© Jayme Gough photo
Vardy plays a tune on his new instrument.
"I'm at odds to put a name to it," Oliver Vardy says of his latest musical invention.
"People tell me I should use my name, so I'm thinking of calling it Oliver's Melody Chord Machine."
Oliver's Melody Chord Machine is a large wooden box made of Birch, Mahogany, and Oak, with 21 strings attached to the face of the box by harp pegs, and 11 sound holes placed under the strings.
The strings are grouped into five chords, made up of four strings each, which can be strummed in three different keys. There is a single string on the edge of the box that Vardy plays a melody on using a pick or a slide. This instrument is open to many possibilities.
"It's the ideal instrument for someone who wants to play the guitar with one hand," Vardy said. "It is perfect for Hawaiian music. Great for nice slow melodies, but not really designed for fast tunes."
The inventor in Vardy, who is 75, probably comes from the fact he spent years as a small engine repairman; fixing everything from electric appliances to gas powered motors.
While small engine repair was his living, music has been his life.
He has been playing guitar and other stringed instruments for years.
He regularly plays at Bethel Pentecostal Church in Hickman's Harbour and the Clarenville Retirement Centre, but he has not played his Melody Chord Machine in front of an audience yet.
"I'm learning to play it as I go," Vardy said.
His Melody Chord Machine has inspired him to write a new song. Vardy has written close to 50 hymns and Newfoundland songs. The song he is currently writing for the Melody Chord Machine is called "Picking Flowers Along the Hillside."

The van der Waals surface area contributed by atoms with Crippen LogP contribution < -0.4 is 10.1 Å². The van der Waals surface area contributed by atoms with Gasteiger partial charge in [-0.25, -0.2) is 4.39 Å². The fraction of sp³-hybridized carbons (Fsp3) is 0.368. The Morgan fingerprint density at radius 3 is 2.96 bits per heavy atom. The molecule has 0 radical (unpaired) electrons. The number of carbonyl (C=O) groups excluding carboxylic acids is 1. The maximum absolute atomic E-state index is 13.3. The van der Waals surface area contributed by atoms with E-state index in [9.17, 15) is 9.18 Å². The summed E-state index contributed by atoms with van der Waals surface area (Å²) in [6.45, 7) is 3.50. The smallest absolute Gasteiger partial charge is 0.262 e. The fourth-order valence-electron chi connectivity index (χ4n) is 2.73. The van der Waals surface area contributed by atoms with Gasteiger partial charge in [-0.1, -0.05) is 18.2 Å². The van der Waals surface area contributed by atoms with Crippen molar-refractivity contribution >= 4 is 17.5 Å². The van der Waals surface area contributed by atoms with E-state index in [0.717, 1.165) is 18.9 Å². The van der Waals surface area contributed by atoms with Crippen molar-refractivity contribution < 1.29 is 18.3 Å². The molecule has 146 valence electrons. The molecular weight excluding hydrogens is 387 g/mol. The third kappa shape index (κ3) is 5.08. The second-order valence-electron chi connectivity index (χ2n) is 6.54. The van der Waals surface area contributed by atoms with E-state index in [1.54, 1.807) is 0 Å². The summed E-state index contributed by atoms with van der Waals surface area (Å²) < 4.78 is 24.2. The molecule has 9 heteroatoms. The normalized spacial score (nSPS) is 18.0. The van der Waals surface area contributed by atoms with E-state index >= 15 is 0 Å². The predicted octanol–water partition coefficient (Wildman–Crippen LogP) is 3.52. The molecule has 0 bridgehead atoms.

"It is a beautiful tune about gathering flowers to put on my mother's grave," Vardy said.
Vardy credits his mother, who died when he was a boy, with introducing him to music.
"She was a beautiful singer. She would play the piano and I would play the spoons beside her," Vardy said. "Then I played piano, and moved on to one instrument after another. I play 18 instruments. I found them easy to pick up."
Oliver's Melody Chord Machine is electric, but the new version he is currently working on, and another version he previously built, are acoustic.
He anticipates finishing the new version of his machine in two to three weeks.
When asked if he plans on patenting his Melody Chord Machine, Vardy said he'd look into the process, but he fears the expense.
For now, Vardy is content to continue tinkering with these machines in his studio workshop in Shoal Harbour.
These Melody Chord Machines are just a three of the many wonders in Vardy's workshop. In addition to homemade Karaoke machines, an electric infrared heater (Vardy said he invented it years before they came on the market), and a contraption that allows him to play a keyboard with his feet so his hands are free to play another instrument simultaneously, Vardy's little workshop is a testament to his profound love of music.
The walls are strewn with homemade Gospel, Newfoundland, Irish and country CDs, as well as guitars, button accordions, a mandolin, banjos, 13 harmonicas, and newspaper clippings celebrating his musical career.
"Age is coming on," Vardy said. "I'll go on playing a bit, but I won't be going to Nashville anytime soon."
Two years ago, Vardy was declared legally blind. He keeps magnifying glasses around his studio to help him read. He prefers to play music by ear instead of reading it from the sheet, so his vision does not prevent him from continuing to play. Still, it does get a bit annoying.
"I can't do as much as I could, but I certainly do what I can. I'm not sure how I designed that outfit," Vardy said, gesturing to his Melody Chord Machine. "The Lord was with me."